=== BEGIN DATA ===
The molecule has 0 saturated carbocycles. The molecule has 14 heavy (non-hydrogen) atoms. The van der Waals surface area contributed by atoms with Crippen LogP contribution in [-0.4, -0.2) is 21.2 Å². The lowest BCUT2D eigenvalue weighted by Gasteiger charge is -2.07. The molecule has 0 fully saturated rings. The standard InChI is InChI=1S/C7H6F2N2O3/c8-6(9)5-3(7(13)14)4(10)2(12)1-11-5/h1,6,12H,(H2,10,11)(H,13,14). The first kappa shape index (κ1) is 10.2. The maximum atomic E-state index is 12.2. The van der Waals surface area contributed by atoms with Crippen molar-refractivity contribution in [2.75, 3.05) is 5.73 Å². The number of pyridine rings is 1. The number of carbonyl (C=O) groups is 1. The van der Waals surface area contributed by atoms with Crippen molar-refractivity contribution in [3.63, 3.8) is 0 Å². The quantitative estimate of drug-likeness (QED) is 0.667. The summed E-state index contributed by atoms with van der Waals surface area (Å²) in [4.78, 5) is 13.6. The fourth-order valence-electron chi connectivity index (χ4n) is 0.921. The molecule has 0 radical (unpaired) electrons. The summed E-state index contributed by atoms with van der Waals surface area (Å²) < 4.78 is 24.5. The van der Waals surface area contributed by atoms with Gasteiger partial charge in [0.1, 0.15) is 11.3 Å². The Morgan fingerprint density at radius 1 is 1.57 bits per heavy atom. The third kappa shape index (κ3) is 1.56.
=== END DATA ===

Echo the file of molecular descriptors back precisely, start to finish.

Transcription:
The molecule has 0 saturated carbocycles. The molecule has 14 heavy (non-hydrogen) atoms. The van der Waals surface area contributed by atoms with Crippen LogP contribution in [-0.4, -0.2) is 21.2 Å². The lowest BCUT2D eigenvalue weighted by Gasteiger charge is -2.07. The molecule has 0 fully saturated rings. The standard InChI is InChI=1S/C7H6F2N2O3/c8-6(9)5-3(7(13)14)4(10)2(12)1-11-5/h1,6,12H,(H2,10,11)(H,13,14). The first kappa shape index (κ1) is 10.2. The maximum atomic E-state index is 12.2. The van der Waals surface area contributed by atoms with Crippen molar-refractivity contribution in [2.75, 3.05) is 5.73 Å². The number of pyridine rings is 1. The number of carbonyl (C=O) groups is 1. The van der Waals surface area contributed by atoms with Crippen molar-refractivity contribution in [3.63, 3.8) is 0 Å². The quantitative estimate of drug-likeness (QED) is 0.667. The summed E-state index contributed by atoms with van der Waals surface area (Å²) in [4.78, 5) is 13.6. The fourth-order valence-electron chi connectivity index (χ4n) is 0.921. The molecule has 0 radical (unpaired) electrons. The summed E-state index contributed by atoms with van der Waals surface area (Å²) < 4.78 is 24.5. The van der Waals surface area contributed by atoms with Gasteiger partial charge in [0.1, 0.15) is 11.3 Å². The Morgan fingerprint density at radius 1 is 1.57 bits per heavy atom. The third kappa shape index (κ3) is 1.56.